Wednesday, September 17, 2014
Inquirer Daily News

Mosquito lantern may be a bright idea for rainy summer

What with all the rain this summer, you can bet it's been a bonanza for mosquitoes. And for those of us who have even the tiniest patio outside on which to gather for eating, drinking and relaxing, keeping the bugs off of us is always a plus. But how?

Mosquito lantern may be a bright idea for rainy summer

The ThermaCELL Insect Repellent Lantern in its natural habitat.
The ThermaCELL Insect Repellent Lantern in its natural habitat.

What with all the rain this summer, you can bet it's been a bonanza for mosquitoes. And for those of us who have even the tiniest patio outside on which to gather for eating, drinking and relaxing, keeping the bugs off of us is always a plus. But how?

The bug zappers from days of yore are energy hogs as well as death-dealing distractions. The coils that you light on fire produce a plume of smoke that works as long as you're enveloped in it. Growing gigantic citronella plants to create an organic fortress is probably the all-around greenest solution, but it takes a lot of forethought and waiting time (not to mention enough fertile ground) to make it work.

The ThermaCELL Mosquito Repelling Lantern ($25 at hardware / home & garden stores) is trying to bridge that gap, keeping the bugs at bay without completely altering the environment, and even providing low-key lighting functionality.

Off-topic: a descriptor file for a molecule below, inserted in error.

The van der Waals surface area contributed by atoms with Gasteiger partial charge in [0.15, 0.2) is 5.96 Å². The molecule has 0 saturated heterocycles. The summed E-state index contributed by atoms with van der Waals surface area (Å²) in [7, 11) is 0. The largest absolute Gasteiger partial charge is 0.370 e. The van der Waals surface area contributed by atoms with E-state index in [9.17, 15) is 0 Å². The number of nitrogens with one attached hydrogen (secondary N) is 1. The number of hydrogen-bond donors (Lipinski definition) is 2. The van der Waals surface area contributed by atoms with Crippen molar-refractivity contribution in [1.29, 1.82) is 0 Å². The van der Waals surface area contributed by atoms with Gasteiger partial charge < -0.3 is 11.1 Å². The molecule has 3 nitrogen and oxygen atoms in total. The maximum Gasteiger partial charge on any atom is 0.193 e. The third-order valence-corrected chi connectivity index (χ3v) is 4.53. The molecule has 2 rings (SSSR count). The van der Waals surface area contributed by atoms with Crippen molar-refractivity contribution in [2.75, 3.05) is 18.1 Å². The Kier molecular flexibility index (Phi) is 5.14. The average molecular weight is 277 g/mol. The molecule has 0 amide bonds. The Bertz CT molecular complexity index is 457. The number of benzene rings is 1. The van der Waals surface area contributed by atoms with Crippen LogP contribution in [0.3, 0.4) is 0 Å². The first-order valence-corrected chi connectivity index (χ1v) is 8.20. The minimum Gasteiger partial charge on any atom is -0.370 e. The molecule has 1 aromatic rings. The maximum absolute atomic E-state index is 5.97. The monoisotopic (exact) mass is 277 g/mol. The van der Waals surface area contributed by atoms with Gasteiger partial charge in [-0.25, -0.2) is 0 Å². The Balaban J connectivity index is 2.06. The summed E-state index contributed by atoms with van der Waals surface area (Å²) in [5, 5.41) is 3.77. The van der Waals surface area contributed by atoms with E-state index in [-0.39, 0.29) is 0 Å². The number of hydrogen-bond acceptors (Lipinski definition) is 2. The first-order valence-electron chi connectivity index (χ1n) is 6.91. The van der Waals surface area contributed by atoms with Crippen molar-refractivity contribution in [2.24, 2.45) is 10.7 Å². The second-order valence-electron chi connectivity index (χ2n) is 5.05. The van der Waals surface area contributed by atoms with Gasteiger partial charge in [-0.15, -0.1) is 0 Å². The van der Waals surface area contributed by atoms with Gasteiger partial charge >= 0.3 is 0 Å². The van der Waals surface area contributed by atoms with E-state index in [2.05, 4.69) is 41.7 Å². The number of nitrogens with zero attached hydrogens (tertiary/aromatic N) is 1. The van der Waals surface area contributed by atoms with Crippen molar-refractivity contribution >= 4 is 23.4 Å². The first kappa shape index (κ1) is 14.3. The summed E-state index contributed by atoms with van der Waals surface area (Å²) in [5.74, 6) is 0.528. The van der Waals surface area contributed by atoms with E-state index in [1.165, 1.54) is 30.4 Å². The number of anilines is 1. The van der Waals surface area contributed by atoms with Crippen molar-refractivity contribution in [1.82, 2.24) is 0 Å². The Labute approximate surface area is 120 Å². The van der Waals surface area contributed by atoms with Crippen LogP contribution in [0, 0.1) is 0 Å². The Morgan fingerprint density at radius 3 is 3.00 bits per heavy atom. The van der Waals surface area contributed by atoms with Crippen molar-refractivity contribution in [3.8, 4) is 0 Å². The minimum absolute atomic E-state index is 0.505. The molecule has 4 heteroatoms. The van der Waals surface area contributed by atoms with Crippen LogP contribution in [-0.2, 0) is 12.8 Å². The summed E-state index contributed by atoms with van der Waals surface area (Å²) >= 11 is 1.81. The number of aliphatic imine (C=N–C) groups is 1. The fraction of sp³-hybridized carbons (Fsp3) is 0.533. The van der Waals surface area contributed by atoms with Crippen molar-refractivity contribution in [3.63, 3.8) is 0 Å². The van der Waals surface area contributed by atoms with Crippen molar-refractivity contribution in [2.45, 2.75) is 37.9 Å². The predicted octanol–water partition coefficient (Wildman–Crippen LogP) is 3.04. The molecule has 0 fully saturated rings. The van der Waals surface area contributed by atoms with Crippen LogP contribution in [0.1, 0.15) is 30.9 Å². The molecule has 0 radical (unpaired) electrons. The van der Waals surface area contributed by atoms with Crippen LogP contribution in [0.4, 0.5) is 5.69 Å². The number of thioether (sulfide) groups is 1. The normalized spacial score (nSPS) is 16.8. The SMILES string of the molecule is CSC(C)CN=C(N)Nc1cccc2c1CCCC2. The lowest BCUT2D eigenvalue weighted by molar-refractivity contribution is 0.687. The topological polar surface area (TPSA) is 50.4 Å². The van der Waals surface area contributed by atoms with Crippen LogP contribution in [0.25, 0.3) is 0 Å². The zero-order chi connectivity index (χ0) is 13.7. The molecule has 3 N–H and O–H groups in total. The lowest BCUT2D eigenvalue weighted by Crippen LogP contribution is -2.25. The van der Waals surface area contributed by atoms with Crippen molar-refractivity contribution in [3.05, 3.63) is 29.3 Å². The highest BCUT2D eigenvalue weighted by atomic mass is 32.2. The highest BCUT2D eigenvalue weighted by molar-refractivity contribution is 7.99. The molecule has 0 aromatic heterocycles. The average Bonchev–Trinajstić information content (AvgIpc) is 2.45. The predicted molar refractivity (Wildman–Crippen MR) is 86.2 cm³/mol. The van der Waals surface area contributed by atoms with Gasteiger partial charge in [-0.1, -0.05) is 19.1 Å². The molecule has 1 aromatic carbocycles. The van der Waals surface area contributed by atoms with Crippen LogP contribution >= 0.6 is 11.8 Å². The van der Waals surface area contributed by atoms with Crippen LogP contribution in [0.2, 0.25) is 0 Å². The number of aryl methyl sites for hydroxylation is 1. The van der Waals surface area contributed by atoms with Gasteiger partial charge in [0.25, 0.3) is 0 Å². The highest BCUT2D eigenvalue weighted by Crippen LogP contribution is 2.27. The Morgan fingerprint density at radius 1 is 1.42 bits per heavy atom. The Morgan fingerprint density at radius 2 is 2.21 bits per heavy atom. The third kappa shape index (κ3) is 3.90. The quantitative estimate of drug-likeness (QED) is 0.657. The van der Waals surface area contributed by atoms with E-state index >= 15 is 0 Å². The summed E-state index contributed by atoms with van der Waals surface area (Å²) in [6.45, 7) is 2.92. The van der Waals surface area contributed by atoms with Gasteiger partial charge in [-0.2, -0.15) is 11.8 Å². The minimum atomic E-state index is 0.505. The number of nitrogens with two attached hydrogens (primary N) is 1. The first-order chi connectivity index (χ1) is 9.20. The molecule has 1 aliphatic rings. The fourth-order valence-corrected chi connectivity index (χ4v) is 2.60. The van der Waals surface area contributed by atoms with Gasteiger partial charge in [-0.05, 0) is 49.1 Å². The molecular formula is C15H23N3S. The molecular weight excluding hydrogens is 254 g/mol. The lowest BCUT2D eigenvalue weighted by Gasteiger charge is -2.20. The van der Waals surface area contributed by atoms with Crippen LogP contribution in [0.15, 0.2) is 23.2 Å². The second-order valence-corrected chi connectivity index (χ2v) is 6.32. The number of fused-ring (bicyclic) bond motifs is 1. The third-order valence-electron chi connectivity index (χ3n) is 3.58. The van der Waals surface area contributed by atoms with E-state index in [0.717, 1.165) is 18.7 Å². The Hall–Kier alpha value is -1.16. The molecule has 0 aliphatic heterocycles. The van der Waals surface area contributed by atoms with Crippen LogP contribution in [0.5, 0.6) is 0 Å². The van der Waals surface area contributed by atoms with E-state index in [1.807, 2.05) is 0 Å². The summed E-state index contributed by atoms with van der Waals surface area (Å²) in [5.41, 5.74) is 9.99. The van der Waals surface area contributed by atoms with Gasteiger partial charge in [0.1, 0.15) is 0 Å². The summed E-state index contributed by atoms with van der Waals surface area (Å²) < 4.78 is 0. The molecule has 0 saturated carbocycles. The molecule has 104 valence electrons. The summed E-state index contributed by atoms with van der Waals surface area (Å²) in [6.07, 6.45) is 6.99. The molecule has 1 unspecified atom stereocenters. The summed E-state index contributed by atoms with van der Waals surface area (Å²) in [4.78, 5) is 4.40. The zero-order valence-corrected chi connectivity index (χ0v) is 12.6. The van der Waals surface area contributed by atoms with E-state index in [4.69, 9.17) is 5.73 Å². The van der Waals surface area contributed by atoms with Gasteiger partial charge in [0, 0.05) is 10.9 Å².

I tried a Patio model on an outdoor dinner - once we could have one what with all the rain this summer - on our own patio. The system is a butane cartridge that heats a mat that releases allethrin, which ThermaCELL explains is "a sythetic copy of a natural insecticide found in chrysantheum flowers." All right then. But isn't a synthetic copy of something natural, you know, synthetic?

Either way, the device produced a only very subtle smell from up close and didn't alter the general atmosphere or distract us from our meal. It was a lovely evening, except for one thing. The mosquitoes.

Hang on though, this was only at first, and I realized it was likely because I didn't get the thing up and running a half-hour before we sat down (so see, this method also requires a little bit of planning ahead) but only allowed a ten-to-fifteen minute ramp-up period - because we were hungry! So during the first few minutes we each found a mosquito still venturing into the 15x15' "comfort zone" and onto our bare legs (hey, science, right?). But then after that initial period, when the comfort zone started kicking in as per - ahem - the instructions, everything was nice and bug-free.

All in all the lantern seemed a good value, and performed as its literature said it would. It seems like it would appeal to those who aren't fundamentally anti-bug, but who just don't want them on us.

We left it going for the next phase of the evening, which involved moving a decrepit oversized couch out the back door, which was just on the edge of the ThermaCELL "zone." Although the task took a while we didn't get bit during that whole period either. We did, though, manage to knock the unit to the ground while moving the couch around a corner.